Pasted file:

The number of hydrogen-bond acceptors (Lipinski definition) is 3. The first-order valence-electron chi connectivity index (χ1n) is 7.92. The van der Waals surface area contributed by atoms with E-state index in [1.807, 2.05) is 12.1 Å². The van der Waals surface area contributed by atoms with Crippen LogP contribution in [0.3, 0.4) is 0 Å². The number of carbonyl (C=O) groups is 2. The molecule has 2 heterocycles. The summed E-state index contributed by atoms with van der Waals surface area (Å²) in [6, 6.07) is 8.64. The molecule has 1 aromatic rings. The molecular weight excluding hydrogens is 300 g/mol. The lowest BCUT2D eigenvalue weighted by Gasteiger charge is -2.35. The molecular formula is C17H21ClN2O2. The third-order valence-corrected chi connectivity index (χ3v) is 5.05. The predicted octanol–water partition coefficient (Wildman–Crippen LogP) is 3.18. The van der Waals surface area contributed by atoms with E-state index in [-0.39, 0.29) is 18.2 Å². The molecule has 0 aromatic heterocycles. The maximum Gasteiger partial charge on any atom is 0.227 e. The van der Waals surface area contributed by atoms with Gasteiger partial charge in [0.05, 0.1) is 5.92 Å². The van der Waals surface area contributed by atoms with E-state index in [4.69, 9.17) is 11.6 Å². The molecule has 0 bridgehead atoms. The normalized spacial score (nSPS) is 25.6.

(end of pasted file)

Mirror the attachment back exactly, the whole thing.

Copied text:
The number of hydrogen-bond acceptors (Lipinski definition) is 3. The first-order valence-electron chi connectivity index (χ1n) is 7.92. The van der Waals surface area contributed by atoms with E-state index in [1.807, 2.05) is 12.1 Å². The van der Waals surface area contributed by atoms with Crippen LogP contribution in [0.3, 0.4) is 0 Å². The number of carbonyl (C=O) groups is 2. The molecule has 2 heterocycles. The summed E-state index contributed by atoms with van der Waals surface area (Å²) in [6, 6.07) is 8.64. The molecule has 1 aromatic rings. The molecular weight excluding hydrogens is 300 g/mol. The lowest BCUT2D eigenvalue weighted by Gasteiger charge is -2.35. The molecular formula is C17H21ClN2O2. The third-order valence-corrected chi connectivity index (χ3v) is 5.05. The predicted octanol–water partition coefficient (Wildman–Crippen LogP) is 3.18. The van der Waals surface area contributed by atoms with E-state index in [-0.39, 0.29) is 18.2 Å². The molecule has 0 aromatic heterocycles. The maximum Gasteiger partial charge on any atom is 0.227 e. The van der Waals surface area contributed by atoms with Gasteiger partial charge in [0.05, 0.1) is 5.92 Å². The van der Waals surface area contributed by atoms with E-state index in [4.69, 9.17) is 11.6 Å². The molecule has 0 bridgehead atoms. The normalized spacial score (nSPS) is 25.6.